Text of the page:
Newsom’s budget serves union leaders at the expense of students

Gov. Gavin Newsom has once again sacrificed school-age children at precisely the moment they need him most in order to help the largest of his political backers, the state’s powerful teacher’s union.

Last week, Newsom signed a state spending bill that guarantees pay and benefits for teachers and other union education employees – adults, it goes without saying – regardless of whether their schools open this fall, open part-time, or don’t open at all; whether students show up or do not.

In other words, it continues what’s already made California’s public education system an international laughingstock, one that rewards government employees without accountability to the students and families they ostensibly serve.

The peculiar mechanism by which he accomplishes all this: he will base each school’s funding on the number of students who attended that school at the beginning of last year.

That may sound like a dull math formula, but it’s created out of pure cynicism. Because between last school year and this one came Covid-19, of course. And when the pandemic struck, union leaders simply directed teachers to abandon their classrooms. Even unions that finally accepted the possibilities of distance-learning tools like video conferencing refused to require their members to use them. In Los Angeles, United Teachers of LA president Alex Caputo-Pearl fought to reduce to an absolute minimum the number of hours teachers spent with their students online, and went so far as to insist that teachers be freed from showing up online all — “encouraged, but not required, to use live video platforms such as Zoom as part of their teaching,” he bragged in announcing the deal.

In response, frustrated parents have increasingly chosen to homeschool, or to enroll their kids in private or charter schools. This might hurt the school’s they abandoned — and that might undermine the union’s hold on public education. But the governor’s spending bill saved them by ignoring the student exodus.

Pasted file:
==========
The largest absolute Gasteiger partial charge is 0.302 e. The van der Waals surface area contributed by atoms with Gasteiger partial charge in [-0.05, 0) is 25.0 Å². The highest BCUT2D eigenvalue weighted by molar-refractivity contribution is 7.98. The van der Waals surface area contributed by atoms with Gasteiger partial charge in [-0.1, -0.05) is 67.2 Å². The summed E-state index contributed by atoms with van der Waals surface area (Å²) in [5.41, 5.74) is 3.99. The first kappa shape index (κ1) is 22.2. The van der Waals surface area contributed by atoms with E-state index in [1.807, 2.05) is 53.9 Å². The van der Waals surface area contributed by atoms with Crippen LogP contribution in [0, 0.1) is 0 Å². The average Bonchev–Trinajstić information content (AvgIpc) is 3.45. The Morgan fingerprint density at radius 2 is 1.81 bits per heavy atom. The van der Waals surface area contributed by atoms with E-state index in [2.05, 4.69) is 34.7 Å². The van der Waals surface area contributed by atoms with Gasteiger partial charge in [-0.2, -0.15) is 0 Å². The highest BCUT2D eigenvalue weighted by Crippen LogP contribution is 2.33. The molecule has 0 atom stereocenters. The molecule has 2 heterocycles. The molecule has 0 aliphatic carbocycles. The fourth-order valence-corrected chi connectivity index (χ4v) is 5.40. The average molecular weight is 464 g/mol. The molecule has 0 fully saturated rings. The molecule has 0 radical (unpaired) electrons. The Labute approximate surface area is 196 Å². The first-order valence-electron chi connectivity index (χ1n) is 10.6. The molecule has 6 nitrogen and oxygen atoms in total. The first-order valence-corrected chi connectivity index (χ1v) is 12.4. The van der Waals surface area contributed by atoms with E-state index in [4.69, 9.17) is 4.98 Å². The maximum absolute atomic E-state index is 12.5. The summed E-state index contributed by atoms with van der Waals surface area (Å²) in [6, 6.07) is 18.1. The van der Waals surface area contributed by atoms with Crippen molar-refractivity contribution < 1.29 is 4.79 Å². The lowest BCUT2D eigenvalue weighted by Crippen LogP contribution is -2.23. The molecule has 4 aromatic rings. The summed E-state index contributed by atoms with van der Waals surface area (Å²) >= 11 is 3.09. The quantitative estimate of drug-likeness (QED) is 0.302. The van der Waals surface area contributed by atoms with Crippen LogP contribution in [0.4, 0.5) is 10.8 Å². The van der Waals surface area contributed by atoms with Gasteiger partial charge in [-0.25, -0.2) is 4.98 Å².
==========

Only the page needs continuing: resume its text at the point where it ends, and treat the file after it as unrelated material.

Consider the example of Sycamore Creek Community Charter in Huntington Beach. That school has seen enrollment double – from 63 students in February 2020 (pre-COVID) to 129 students today. But the governor’s new budget caps funding at the school’s lower February level. Those additional 66 students will not be funded. This means Sycamore Creek will not have the funds to add teachers, staff, or supplies for the additional students. That money will go instead to nearby union-dominated traditional public schools whose failure to teach during the pandemic drove parents to the exits in the first place.

The governor’s plan would seem to be more generous with new charter schools. But look deeply. Orange County Classical Academy in the city of Orange will welcome its first class this August. (Full disclosure: I am one of the school’s founders.) Rather than funding OCCA’s actual enrollment — a whopping 360 students and a waiting list at every grade level – the governor’s plan funds OCCA, and all other new charter schools, using a formula based on the average statewide attendance rate for all traditional public schools in California, regardless of what the actual rates are at a school.

How do such terrible political decisions come about? Follow the money: The California Teachers Association and its local unions are the largest donors to California politics and to the California Democratic Party. Not coincidentally, that’s the party that controls every statewide office and the state legislature.

Money also explains the unions’ — and therefore the political establishment’s – hostility to free public charter schools. The majority of charter schools are not unionized. Every teacher who joins a non-unionized charter school represents a loss to the union of about $1,000 per year in dues payments.

Parents, educators, and concerned school board members must tell the governor to stop serving his unions at the expense of our children. Please call the governor’s office at (916) 445-2841 and ask him to fully fund all schools based on their enrollment — and do it now. The children can’t wait another year for the adults in Sacramento to learn their lesson.

Jeffrey I. Barke, M.D., is a cofounder of Orange County Classical Academy and the school’s board chair. He is a former Los Alamitos Unified School District trustee, and a member of the advisory board of California Local Elected Officials (CLEO).